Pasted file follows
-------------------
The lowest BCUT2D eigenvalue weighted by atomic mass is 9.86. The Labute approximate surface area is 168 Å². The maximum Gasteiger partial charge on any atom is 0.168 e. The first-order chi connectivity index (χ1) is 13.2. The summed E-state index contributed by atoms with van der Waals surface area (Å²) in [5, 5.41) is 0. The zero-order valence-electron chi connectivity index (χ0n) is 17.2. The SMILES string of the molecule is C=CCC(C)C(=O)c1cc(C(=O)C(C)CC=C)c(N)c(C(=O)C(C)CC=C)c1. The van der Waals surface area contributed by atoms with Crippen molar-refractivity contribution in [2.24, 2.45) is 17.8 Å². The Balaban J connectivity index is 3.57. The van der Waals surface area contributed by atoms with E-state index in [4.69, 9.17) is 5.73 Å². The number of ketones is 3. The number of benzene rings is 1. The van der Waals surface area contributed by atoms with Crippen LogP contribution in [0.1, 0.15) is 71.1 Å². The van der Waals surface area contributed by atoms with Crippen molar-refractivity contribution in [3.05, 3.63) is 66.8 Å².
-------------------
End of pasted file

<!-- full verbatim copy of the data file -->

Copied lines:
The lowest BCUT2D eigenvalue weighted by atomic mass is 9.86. The Labute approximate surface area is 168 Å². The maximum Gasteiger partial charge on any atom is 0.168 e. The first-order chi connectivity index (χ1) is 13.2. The summed E-state index contributed by atoms with van der Waals surface area (Å²) in [5, 5.41) is 0. The zero-order valence-electron chi connectivity index (χ0n) is 17.2. The SMILES string of the molecule is C=CCC(C)C(=O)c1cc(C(=O)C(C)CC=C)c(N)c(C(=O)C(C)CC=C)c1. The van der Waals surface area contributed by atoms with Crippen molar-refractivity contribution in [2.24, 2.45) is 17.8 Å². The Balaban J connectivity index is 3.57. The van der Waals surface area contributed by atoms with E-state index in [4.69, 9.17) is 5.73 Å². The number of ketones is 3. The number of benzene rings is 1. The van der Waals surface area contributed by atoms with Crippen LogP contribution in [0.1, 0.15) is 71.1 Å². The van der Waals surface area contributed by atoms with Crippen molar-refractivity contribution in [3.05, 3.63) is 66.8 Å².